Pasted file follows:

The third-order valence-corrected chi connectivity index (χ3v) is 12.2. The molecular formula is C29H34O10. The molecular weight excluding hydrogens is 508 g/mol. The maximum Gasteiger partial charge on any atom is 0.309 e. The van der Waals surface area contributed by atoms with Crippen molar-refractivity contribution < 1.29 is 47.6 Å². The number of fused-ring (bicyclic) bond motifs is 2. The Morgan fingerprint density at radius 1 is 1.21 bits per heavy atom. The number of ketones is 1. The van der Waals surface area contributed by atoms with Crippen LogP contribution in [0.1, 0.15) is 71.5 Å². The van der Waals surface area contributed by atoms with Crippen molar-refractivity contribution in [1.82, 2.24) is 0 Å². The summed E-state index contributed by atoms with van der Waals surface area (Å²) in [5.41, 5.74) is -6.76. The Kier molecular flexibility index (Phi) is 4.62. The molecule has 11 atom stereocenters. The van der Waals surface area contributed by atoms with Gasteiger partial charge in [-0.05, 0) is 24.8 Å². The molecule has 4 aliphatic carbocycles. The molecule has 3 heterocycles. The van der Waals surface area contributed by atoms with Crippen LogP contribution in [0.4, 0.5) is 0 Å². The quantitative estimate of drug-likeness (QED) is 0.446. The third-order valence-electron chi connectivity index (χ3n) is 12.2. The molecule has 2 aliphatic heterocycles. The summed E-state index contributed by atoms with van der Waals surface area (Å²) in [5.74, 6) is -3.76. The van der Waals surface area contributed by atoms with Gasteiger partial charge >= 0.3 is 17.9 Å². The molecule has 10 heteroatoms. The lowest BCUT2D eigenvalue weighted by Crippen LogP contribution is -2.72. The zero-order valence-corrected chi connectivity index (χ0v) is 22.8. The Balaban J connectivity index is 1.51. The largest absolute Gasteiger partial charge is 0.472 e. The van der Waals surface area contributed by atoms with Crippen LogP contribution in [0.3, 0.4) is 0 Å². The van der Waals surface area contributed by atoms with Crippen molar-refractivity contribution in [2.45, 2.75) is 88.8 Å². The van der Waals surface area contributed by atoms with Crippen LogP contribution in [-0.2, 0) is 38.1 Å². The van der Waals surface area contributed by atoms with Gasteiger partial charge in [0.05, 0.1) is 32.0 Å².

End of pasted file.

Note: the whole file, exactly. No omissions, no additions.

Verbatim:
The third-order valence-corrected chi connectivity index (χ3v) is 12.2. The molecular formula is C29H34O10. The molecular weight excluding hydrogens is 508 g/mol. The maximum Gasteiger partial charge on any atom is 0.309 e. The van der Waals surface area contributed by atoms with Crippen molar-refractivity contribution < 1.29 is 47.6 Å². The number of fused-ring (bicyclic) bond motifs is 2. The Morgan fingerprint density at radius 1 is 1.21 bits per heavy atom. The number of ketones is 1. The van der Waals surface area contributed by atoms with Crippen LogP contribution in [0.1, 0.15) is 71.5 Å². The van der Waals surface area contributed by atoms with Crippen molar-refractivity contribution in [1.82, 2.24) is 0 Å². The summed E-state index contributed by atoms with van der Waals surface area (Å²) in [5.41, 5.74) is -6.76. The Kier molecular flexibility index (Phi) is 4.62. The molecule has 11 atom stereocenters. The van der Waals surface area contributed by atoms with Gasteiger partial charge in [-0.05, 0) is 24.8 Å². The molecule has 4 aliphatic carbocycles. The molecule has 3 heterocycles. The van der Waals surface area contributed by atoms with Crippen LogP contribution in [0.4, 0.5) is 0 Å². The quantitative estimate of drug-likeness (QED) is 0.446. The third-order valence-electron chi connectivity index (χ3n) is 12.2. The molecule has 2 aliphatic heterocycles. The summed E-state index contributed by atoms with van der Waals surface area (Å²) in [5.74, 6) is -3.76. The van der Waals surface area contributed by atoms with Gasteiger partial charge >= 0.3 is 17.9 Å². The molecule has 10 heteroatoms. The lowest BCUT2D eigenvalue weighted by Crippen LogP contribution is -2.72. The zero-order valence-corrected chi connectivity index (χ0v) is 22.8. The Balaban J connectivity index is 1.51. The largest absolute Gasteiger partial charge is 0.472 e. The van der Waals surface area contributed by atoms with Crippen LogP contribution in [0.3, 0.4) is 0 Å². The van der Waals surface area contributed by atoms with Crippen molar-refractivity contribution in [2.45, 2.75) is 88.8 Å². The van der Waals surface area contributed by atoms with Crippen LogP contribution in [-0.2, 0) is 38.1 Å². The van der Waals surface area contributed by atoms with Gasteiger partial charge in [0.05, 0.1) is 32.0 Å².